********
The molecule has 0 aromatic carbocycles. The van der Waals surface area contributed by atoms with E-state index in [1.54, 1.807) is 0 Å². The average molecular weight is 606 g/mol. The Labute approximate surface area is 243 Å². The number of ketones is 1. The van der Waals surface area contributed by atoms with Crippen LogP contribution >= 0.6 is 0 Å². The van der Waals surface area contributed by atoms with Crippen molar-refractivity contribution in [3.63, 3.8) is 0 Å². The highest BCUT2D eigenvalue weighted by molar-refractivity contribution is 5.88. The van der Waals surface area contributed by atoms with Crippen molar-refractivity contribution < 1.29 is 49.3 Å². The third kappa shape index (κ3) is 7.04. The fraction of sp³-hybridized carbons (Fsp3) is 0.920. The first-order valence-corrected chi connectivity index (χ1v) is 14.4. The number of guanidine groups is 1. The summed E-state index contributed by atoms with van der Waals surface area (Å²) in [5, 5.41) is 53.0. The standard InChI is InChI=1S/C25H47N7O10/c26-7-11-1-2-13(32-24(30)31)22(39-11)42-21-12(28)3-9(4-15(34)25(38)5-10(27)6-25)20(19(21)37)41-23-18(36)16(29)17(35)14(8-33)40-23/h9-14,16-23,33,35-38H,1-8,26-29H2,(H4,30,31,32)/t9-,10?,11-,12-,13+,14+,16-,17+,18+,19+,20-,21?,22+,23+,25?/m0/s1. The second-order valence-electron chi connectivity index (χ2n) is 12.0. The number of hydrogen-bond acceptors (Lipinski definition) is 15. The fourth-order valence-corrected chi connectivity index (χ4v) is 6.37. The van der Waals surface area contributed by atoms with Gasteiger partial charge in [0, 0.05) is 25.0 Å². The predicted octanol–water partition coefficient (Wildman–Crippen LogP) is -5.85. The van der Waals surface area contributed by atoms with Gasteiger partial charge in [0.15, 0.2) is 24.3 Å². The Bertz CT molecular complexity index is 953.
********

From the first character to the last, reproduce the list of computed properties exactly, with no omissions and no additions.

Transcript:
The molecule has 0 aromatic carbocycles. The van der Waals surface area contributed by atoms with E-state index in [1.54, 1.807) is 0 Å². The average molecular weight is 606 g/mol. The Labute approximate surface area is 243 Å². The number of ketones is 1. The van der Waals surface area contributed by atoms with Crippen LogP contribution >= 0.6 is 0 Å². The van der Waals surface area contributed by atoms with Crippen molar-refractivity contribution in [3.63, 3.8) is 0 Å². The highest BCUT2D eigenvalue weighted by molar-refractivity contribution is 5.88. The van der Waals surface area contributed by atoms with Crippen molar-refractivity contribution < 1.29 is 49.3 Å². The third kappa shape index (κ3) is 7.04. The fraction of sp³-hybridized carbons (Fsp3) is 0.920. The first-order valence-corrected chi connectivity index (χ1v) is 14.4. The number of guanidine groups is 1. The summed E-state index contributed by atoms with van der Waals surface area (Å²) in [5, 5.41) is 53.0. The standard InChI is InChI=1S/C25H47N7O10/c26-7-11-1-2-13(32-24(30)31)22(39-11)42-21-12(28)3-9(4-15(34)25(38)5-10(27)6-25)20(19(21)37)41-23-18(36)16(29)17(35)14(8-33)40-23/h9-14,16-23,33,35-38H,1-8,26-29H2,(H4,30,31,32)/t9-,10?,11-,12-,13+,14+,16-,17+,18+,19+,20-,21?,22+,23+,25?/m0/s1. The second-order valence-electron chi connectivity index (χ2n) is 12.0. The number of hydrogen-bond acceptors (Lipinski definition) is 15. The fourth-order valence-corrected chi connectivity index (χ4v) is 6.37. The van der Waals surface area contributed by atoms with Gasteiger partial charge in [0, 0.05) is 25.0 Å². The predicted octanol–water partition coefficient (Wildman–Crippen LogP) is -5.85. The van der Waals surface area contributed by atoms with Gasteiger partial charge in [0.15, 0.2) is 24.3 Å². The Bertz CT molecular complexity index is 953.